Mr. Ryan denied that, but said, “I offer no apologies.”

Mr. Ryan’s testimony was defensive throughout the hearing, at times manic in volume and pitch.

At one point in the hearing, Mr. Brodsky questioned Mr. Ryan about the separate bribery investigation of Paolo Palumbo, a deputy commissioner for international business at the Empire State Development Corporation while Mr. Ryan worked there in 1999.

He asked Mr. Ryan if he had been physically threatened before he testified under oath about the bribery scheme, and Mr. Ryan asked not to answer. After being pressed on the issue, Mr. Ryan conceded that “there was one incident at one point—one could read it in a number of ways …. A lot of stuff happens in New York City.” He further pleaded to Mr. Brodsky to not have to answer any more questions regarding the bribery case at a public hearing, and Mr. Brodsky eventually relented.

Finally, Mr. Ryan charged that until last Friday, when he received a report commissioned by RIOC, he had no idea why he had been fired. He claimed that it looked as if there had been a conspiracy to remove him from RIOC, and had particularly bitter words for Mr. Siconolfi, who he said suggested some of the very things that eventually led to Mr. Ryan’s downfall—besides the “cost of living” increases, Mr. Ryan said Mr. Siconolfi advised him that performance-based bonuses, which are unusual in a state agency, were normal and legal.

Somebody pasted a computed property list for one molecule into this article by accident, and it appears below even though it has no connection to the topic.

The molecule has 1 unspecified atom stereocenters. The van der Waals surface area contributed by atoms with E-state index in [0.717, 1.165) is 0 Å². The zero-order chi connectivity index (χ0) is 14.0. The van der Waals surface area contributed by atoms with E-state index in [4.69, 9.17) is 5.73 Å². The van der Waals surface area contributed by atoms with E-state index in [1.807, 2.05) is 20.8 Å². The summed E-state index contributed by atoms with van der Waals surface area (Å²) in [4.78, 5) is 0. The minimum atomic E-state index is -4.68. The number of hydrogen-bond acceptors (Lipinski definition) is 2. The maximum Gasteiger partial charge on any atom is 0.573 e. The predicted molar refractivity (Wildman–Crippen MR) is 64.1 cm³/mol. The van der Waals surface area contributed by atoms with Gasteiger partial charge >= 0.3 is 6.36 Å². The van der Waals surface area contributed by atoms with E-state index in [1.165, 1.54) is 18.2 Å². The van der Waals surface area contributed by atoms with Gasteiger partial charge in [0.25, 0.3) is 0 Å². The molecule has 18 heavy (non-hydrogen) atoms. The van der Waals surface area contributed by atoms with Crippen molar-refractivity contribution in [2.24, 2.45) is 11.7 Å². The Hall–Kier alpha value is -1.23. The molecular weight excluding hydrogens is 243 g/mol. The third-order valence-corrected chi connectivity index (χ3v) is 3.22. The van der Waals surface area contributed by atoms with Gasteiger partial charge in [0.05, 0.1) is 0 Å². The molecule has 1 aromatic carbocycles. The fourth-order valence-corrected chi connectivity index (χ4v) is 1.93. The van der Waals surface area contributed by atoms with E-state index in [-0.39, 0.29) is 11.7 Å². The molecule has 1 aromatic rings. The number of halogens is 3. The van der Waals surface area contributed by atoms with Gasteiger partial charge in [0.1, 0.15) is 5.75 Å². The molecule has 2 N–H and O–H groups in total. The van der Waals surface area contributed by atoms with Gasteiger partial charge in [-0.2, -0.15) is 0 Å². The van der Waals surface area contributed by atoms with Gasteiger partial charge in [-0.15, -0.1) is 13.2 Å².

Mr. Ryan, who testified that “no one returned my calls” after he was fired, eventually wended his way back into the Pataki administration; in 2003 he has hired as an assistant secretary of state, before moving off into the private sector earlier this year. He is now a political consultant.

Ending his testimony, Mr. Ryan said, “What [RIOC] did here is wrong; it’s shameful.”

– Matthew Grace Ryan’s Hope?